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A hotly-anticipated EU-China summit got underway in Brussels this week amid a flurry of pessimistic speculation over the potential outcomes.
The half-day summit on Tuesday saw EU officials meet with Chinese Premier Li Keqiang in the hope of strengthening its €1 billion trade relationship, making up for tension in previous years due to disagreements over the South China Sea.
But the latest summit was not expected to garner many positive results due to China’s reported reluctance to commit to a number of the EU’s demands, setting back the EU’s hopes of reaching a more assertive relationship with Beijing.
With all eyes on Brussels, why is this trade summit so important to Europe? And how much does the EU rely on China?
EU-China trade overview
China and the EU are ranked as the world’s two largest exporters but sit third and fifth on the table for global imports.
The EU’s trade with China hit a 10-year high last year.
Exports to China hit €210 billion, up from €78 billion in 2008, while imports reached €395 billion compared with €215 a decade earlier.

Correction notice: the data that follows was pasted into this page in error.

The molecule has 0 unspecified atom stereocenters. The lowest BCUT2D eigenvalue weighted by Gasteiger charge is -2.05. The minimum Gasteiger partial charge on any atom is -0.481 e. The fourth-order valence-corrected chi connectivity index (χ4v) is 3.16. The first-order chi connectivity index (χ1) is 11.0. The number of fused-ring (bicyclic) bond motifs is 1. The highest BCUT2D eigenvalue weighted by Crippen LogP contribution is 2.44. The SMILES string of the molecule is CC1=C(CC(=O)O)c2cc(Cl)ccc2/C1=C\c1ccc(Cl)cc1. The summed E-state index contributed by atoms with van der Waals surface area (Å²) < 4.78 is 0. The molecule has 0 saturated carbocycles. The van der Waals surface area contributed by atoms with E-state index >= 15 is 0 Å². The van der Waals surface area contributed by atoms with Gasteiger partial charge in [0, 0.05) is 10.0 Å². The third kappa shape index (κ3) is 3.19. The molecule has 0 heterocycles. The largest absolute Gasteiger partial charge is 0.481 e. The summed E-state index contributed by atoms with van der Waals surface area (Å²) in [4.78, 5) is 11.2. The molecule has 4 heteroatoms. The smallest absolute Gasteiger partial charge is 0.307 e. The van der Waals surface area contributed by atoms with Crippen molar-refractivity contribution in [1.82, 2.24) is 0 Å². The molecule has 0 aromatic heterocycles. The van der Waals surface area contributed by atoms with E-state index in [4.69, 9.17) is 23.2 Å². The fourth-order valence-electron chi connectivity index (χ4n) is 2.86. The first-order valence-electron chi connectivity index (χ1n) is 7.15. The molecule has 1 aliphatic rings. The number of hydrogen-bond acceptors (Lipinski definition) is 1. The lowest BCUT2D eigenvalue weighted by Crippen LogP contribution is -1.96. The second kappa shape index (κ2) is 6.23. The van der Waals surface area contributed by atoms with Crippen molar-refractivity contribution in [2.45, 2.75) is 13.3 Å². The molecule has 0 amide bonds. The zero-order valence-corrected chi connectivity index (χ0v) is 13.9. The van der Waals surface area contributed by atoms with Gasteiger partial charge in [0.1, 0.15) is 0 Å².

The EU now has a trade deficit of €185 billion with China.
The bloc is quite heavily reliant on its trade relationship with China — last year alone the east Asian country made up 20% of the EU’s imports.
It was also the EU’s second largest export partner, behind the US.
EU-China trading by products and goods
The relationship has leaned in particular on the trading of manufactured goods, which made 84% of the EU’s exports to China in 2018, specifically that of machines and vehicles, according to statistics released by Eurostat.
Trading in primary products, such as food and raw materials, recorded less of an impact over the last ten years.
Similarly, almost all of the EU’s imports from China in 2018 were manufactured goods (97%), again falling into the machinery and vehicles bracket.
Further breaking down the category of manufactured goods, we can see that the EU pointedly depends on Chinese tech imports, including telecommunications equipment and computers.
China, however, receives a large share of the EU’s vehicle and aircraft exports.
Much of the negative speculation over Tuesday’s summit also focused on the EU’s inability to unify its 28 member states, leaving China to search for separate deals.
The Netherlands, Germany and the United Kingdom made up the top three EU member state importers of Chinese products in 2018, while Germany the UK and France were the top three exporters.
In terms of a trade balance, three countries recorded a trade surplus: Germany, Finland and Ireland, while all other remain in deficit.